Doowop-doowop-doo-wop-dayap-oo-ahh…My not so sincere apologies to the Hansons for my title. The teeny bop song came to mind when I happily harvested a handful of Dayap from our young yet prolific plant. Dayap, our Philippine version of the Key Lime is a small citrus fruit that truly packs a punch. I just can’t get enough of its deep sour note that has this vibrant and zesty aroma. The yearning is so much greater especially since it’s so hard to come by.
It should never be mistaken for green lemon, as this has a round, smooth, shiny and thin rind and is so much more fragrant. Like Thailand’s kaffir lime, this is an alternative souring agent for soups which we call “sinigang”.
The best thing for me though is when dayap is used for deserts and snacks like bonuelos, coconut macaroon cookies (http://kitchenkitchiekoo.com/2010/09/19/macaroon-cookies-my-grandmother-used-to-make-2/ & http://kitchenkitchiekoo.com/2011/05/14/banana-bonuelos/) and the divine leche flan. The last is like our queen of custards which makes its royal presence felt in family reunions, Christmas parties and all sorts of special gatherings. Some families even claim to have secret recipes and special techniques.
I dare say, I may have stumbled upon the secret to making arguably, the ultimate leche flan. ‘Best part is, it’s simple to do.
Caramel Syrup: ½ c white sugar + 3-4 T water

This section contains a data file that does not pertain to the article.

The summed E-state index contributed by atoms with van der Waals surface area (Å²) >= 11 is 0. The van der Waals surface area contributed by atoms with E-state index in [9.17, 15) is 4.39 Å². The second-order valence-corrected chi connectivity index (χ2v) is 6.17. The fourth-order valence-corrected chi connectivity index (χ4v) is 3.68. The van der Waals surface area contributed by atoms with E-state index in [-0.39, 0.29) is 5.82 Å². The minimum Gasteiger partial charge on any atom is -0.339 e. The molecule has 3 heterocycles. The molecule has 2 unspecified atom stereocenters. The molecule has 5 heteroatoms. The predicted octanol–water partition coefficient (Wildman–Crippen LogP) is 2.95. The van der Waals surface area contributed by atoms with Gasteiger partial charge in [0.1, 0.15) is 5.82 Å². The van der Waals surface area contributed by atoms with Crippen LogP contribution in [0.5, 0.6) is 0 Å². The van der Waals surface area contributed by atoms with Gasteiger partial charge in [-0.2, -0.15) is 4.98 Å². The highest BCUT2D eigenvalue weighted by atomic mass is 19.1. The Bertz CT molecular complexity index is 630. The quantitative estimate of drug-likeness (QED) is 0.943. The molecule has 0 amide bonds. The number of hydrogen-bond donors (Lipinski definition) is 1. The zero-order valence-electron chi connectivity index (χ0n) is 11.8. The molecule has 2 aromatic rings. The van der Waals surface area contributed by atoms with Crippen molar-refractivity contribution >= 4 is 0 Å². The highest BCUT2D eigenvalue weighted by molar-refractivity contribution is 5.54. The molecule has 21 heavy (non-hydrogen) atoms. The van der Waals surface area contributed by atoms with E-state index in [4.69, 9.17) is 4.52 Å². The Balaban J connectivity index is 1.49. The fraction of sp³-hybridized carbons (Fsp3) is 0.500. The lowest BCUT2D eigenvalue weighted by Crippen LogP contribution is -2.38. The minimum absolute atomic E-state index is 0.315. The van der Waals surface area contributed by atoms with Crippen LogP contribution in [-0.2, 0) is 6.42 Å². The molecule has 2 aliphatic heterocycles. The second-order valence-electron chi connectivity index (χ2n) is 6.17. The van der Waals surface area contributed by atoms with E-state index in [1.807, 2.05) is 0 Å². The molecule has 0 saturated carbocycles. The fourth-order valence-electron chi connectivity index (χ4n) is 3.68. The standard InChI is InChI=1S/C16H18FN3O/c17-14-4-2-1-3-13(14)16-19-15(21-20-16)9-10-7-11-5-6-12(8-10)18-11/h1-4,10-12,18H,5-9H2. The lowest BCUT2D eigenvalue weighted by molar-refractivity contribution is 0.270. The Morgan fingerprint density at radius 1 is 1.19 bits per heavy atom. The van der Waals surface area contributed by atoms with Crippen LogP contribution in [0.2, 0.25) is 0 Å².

In a sauce pot, put sugar and in the middle pour water. Let it cook in low to medium heat. Don’t stir as you’re dissolving the sugar, just swirl it in the pot every so often. Do this until it caramelizes. Immediately pour in your container and set aside. Typically we Pinoys use allanera which is an oval shaped tin pan. You may also use a round pyrex dish like I did.
- 1 tetra pack of all-purpose cream
- ¾ c of white sugar
- 10 egg yolks
- 1 regular can of condensed milk
Whisk all-purpose cream and sugar, until sugar is completely dissolved. Add egg yolks, dayap juice, zest and continue whisking. Finally, add condensed milk and thoroughly mix. Gently pour mixture onto the pyrex dish.
How to cook:
The Bain-marie method, also referred to as baño maría means putting your dish inside a pot with cover and immersing it about a third or halfway with water. Put heat on medium to high and cook for about 30-40 minutes.
If you happen to have a rice cooker , put water until halfway the height of your dish, close the cover and cook for about 30-40 minutes. This is what I did.
Let it cool and put in the refrigerator to chill first. When serving, let your container sit in hot water and let a knife run through the sides to release the leche flan onto the serving plate.
Kitchenkithchiekoo’s tip 1: As best as you can, separate the white from the yolk. The yolk keeps the dessert rich not only in flavor but in mouth-feel.
Kitchenkitchiekoo’s tip 2: As you add the ingredients, you don’t need to whisk briskly but whisk enough to mix thoroughly. This avoids putting air into the mixture yielding a thick, velvety leche flan when cooked.
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